Tuesday, January 11, 2022

Review Tuesday: Star Wars: Darth Plagueis by James Luceno

Darth Plagueis: Star Wars Legends (Star Wars - Legends Book 19) by [James Luceno]
Star Wars
Darth Plagueis
by James Luceno
The tale of how a wealthy and powerful Muun, who was secretly Darth Plagueis, went on to take a forceful politically connected human from Naboo as his apprentice to spread dissent throughout the Republic to set up the conspiracy that would leave the Sith in control of everything. 
A long time ago I grew weary and tired of waves upon waves of Star Wars books containing the backstories of every imaginable character. There was a dude running around in Cloud City with an ice cream maker that they even wrote a back story for, for crying out loud. So, unless it was a novelization of a movie, I steered clear of most of the Star Wars books for years now. However, I kept hearing curious things about this novel by James Luceno about Darth Plagueis. Published ten years ago and still getting hailed by fans, I finally decided to make the investment. 
The book immediately starts with Sideous murdering Plagueis. Don't let that put you off, it's a vision, of things to come. The book then skips to Plagueis with his master, Tenebrous, doing some mining when things go wrong. While Tenebrous was distracted with the mining accident, Plagueis took the opportunity to kill the master who had lost touch with the goals of the Sith. This is barely a handful of pages into the book, but you quickly learn how cunning and vicious Plagueis could be.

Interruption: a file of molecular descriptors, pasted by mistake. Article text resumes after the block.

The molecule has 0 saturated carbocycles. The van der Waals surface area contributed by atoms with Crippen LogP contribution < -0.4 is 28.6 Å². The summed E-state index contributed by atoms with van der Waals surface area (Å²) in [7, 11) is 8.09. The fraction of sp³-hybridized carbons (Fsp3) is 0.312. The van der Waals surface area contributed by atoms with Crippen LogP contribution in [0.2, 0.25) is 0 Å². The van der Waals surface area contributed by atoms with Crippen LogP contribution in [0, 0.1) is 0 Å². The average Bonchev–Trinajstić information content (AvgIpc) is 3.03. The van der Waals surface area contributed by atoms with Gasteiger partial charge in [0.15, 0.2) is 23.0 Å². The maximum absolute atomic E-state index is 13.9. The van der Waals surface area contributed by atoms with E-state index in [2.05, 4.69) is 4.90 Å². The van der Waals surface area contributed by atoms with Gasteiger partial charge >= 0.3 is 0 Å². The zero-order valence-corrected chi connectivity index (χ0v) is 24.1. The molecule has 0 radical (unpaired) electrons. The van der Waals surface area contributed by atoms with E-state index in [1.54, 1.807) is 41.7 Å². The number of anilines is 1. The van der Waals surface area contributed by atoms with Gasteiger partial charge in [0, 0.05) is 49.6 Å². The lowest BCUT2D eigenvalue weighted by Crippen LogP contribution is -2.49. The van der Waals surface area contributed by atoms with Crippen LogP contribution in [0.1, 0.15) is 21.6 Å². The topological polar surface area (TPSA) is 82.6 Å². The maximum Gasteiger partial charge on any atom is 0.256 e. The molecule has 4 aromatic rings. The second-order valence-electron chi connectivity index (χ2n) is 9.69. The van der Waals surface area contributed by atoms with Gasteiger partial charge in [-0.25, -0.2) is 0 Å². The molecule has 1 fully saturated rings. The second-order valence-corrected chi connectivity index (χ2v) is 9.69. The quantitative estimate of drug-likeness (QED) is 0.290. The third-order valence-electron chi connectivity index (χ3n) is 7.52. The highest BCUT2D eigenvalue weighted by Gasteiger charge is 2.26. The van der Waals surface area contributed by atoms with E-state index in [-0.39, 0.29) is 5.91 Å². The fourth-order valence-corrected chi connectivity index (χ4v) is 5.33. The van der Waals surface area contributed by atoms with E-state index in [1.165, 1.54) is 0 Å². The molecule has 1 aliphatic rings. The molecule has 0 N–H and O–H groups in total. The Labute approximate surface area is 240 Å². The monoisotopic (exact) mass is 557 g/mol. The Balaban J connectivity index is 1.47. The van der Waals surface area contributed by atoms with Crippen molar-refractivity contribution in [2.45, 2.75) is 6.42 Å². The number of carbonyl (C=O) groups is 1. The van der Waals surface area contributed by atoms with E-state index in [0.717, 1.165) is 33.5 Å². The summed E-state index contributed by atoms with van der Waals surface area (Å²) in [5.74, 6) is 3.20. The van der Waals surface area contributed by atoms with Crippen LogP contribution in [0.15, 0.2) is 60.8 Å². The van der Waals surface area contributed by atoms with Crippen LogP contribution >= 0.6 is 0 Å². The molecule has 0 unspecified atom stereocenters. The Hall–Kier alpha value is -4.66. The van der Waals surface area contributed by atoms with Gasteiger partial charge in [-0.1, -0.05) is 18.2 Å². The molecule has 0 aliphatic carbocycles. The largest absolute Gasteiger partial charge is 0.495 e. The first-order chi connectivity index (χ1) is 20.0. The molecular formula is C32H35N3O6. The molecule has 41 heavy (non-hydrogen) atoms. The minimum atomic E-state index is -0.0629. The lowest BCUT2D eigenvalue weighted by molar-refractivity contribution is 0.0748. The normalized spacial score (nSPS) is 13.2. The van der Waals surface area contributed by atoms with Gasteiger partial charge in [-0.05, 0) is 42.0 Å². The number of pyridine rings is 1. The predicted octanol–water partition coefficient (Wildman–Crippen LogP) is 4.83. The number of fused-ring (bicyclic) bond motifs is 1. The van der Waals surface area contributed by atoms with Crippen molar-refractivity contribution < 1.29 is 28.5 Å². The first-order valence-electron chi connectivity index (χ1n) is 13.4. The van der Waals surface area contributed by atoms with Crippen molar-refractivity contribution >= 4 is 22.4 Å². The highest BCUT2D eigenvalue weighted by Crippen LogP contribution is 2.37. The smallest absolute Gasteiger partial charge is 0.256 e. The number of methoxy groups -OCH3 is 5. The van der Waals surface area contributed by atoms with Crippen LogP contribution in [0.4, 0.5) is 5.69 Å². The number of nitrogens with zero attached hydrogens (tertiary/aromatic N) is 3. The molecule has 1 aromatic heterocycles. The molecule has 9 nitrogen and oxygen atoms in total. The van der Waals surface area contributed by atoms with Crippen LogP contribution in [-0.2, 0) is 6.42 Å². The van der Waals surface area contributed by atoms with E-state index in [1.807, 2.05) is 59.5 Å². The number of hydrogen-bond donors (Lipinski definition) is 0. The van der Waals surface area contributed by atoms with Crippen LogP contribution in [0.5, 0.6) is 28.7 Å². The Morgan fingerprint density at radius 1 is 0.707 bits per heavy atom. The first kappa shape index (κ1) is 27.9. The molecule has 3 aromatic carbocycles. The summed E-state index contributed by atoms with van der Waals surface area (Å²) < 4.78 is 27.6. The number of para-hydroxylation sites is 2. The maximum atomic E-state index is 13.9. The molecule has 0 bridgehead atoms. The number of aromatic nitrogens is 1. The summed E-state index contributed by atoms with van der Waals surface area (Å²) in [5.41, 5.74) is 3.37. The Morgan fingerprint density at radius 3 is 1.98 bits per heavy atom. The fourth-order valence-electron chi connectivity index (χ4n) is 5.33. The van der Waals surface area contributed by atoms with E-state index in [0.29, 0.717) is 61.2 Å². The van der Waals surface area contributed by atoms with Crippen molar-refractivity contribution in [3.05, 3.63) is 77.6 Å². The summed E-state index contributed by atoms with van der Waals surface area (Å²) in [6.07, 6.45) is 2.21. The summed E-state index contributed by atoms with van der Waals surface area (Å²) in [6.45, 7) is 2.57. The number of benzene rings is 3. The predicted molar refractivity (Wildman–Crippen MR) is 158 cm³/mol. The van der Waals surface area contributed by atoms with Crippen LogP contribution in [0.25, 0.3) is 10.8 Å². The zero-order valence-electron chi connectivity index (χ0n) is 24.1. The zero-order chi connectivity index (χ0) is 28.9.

The book is pretty long, taking a good chunk of time in the Star Wars timeline. Despite being called DARTH PLAGUEIS, a good amount of the work he did to undermine the Republic was with Sheev Palpatine, who was in junior politics at university when they met. 
Reading the story and seeing how things were set into motion years, even DECADES before the events of the prequel trilogy was some incredible writing. Taking all the insurrections, chaos, rivalries, misgivings, conspiracies, dealings, etc. and getting them all to reconcile so that the book ends right at the end of Episode One: The Phantom Menace, had to be a huge undertaking for James Luceno. 
I haven't even scraped at the surface here. The book is so thick, so thorough, so clever, you never lose interest in it. Exceedingly well written. It weaves perfectly into the Star Wars universe, even though I believe it's not considered canon. I highly recommend this book for Star Wars fans. I would also recommend that Disney look to this book with all of it's material as a source for another television series.
Got a copy on AMAZON